Air quality in London has failed to improve for ten years in some areas, study shows

Photograph: David Holt via Flickr
Photograph: David Holt via Flickr

Air quality improvements around some London roads flatlined in the decade between 2005 and 2014 and in some areas even got worse, one of the most extensive environmental studies of its kind ever carried out suggests.

This is despite thousands of early deaths each year resulting from dirty air in the city – something described as a public health emergency by campaigners.

Academics Dr Gary Fuller and Dr Anna Font from King’s College London measured levels of pollutants like nitrogen dioxide (NO2), carbon dioxide (CO2) and various particles in the air around 65 traffic routes in the capital.

The pair found high levels of variability, with the air around some routes having improved over this time – though in other areas, air quality did not get better, and in some places it even went downhill.

For example, NO2 from traffic along Putney High Street improved thanks to what Dr Fuller said was an “intensive initiative to make things better” there, but there was a deterioration along Upper Thames Street in the City.

There were improvements in airborne particles on Marylebone Road in Westminster – a notoriously dirty stretch of the road network – but there was an increase in harmful particles swirling around in the air in some suburban areas in Ealing and Eltham.

Generally speaking, air quality did not improve between 2005 and 2010, but things started to get better in some areas after this time.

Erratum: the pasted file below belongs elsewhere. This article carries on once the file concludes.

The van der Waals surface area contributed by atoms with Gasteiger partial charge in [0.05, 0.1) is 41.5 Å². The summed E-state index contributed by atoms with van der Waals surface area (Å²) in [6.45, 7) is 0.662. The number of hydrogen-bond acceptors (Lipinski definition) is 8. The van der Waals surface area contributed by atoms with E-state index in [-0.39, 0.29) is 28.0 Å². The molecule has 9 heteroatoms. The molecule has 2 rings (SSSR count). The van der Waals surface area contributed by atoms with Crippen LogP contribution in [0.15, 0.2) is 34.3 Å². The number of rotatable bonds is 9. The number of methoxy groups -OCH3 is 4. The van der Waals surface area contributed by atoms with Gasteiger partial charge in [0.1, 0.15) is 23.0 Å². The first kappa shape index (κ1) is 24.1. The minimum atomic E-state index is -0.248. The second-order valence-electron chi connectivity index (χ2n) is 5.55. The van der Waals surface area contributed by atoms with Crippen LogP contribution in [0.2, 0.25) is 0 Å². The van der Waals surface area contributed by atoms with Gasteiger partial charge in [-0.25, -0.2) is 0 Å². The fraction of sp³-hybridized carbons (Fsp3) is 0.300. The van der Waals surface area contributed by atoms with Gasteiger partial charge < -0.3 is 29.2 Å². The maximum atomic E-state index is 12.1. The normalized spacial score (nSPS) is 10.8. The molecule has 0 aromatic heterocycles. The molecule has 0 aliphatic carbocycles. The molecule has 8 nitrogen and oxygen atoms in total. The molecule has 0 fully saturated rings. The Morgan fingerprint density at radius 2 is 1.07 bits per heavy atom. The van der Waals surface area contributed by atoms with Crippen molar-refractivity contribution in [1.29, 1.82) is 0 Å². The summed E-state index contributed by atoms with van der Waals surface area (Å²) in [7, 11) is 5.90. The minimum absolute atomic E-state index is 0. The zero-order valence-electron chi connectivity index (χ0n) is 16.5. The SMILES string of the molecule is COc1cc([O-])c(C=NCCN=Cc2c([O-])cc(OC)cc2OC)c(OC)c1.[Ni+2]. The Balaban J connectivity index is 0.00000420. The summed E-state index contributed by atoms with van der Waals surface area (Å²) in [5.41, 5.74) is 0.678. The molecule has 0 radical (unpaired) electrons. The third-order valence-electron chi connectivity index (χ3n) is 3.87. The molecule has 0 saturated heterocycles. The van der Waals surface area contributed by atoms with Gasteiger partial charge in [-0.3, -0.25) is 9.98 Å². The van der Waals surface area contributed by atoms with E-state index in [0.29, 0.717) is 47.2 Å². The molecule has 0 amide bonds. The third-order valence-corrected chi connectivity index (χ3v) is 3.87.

Perplexingly, changes in CO2 from 2010 onwards did not match downward predictions from reduced traffic flows and improved fleet efficiency, however.

CO2 was said to have increased along with increasing numbers of HGVs and buses.

Technology fitted to diesel exhausts of HGVs helped clean them up, the authors of the study concluded, but numbers of potentially dangerous particles from wear of tyres and breaks increased in areas with fast traffic flows such as the North Circular.

This study, entitled “Did policies to abate atmospheric emissions from traffic have a positive effect in London?”, was part funded by Transport for London and the Greater London Authority.

It concluded that heavy vehicles were “clearly an important factor” in urban air pollution.

And its authors wrote that, while increasing numbers of buses on the roads “might be desirable for many social and environmental reasons”, this would have to happen in conjunction with investment in cleaner emissions technologies.

They also recommended “greater management” of HGVs.

Launching the report, Dr Fuller said: “It is great that evidence shows that policies are starting to have an impact, but we need to expand on these to reduce the health burden from breathing polluted air. Achieving the EU Limit Value for nitrogen dioxide by 2030 is likely to remain a challenge for many major roads in London.

‘Tighter management of HGVs is needed to ensure that the greater number of vehicles on the road do not offset the benefits from pollution abatement.

“Non-exhaust traffic emissions appear to becoming more important sources of particulate matter and new policies may be needed to tackle them.”

Various initiatives to try and improve London’s air have been ongoing since the 1990s.


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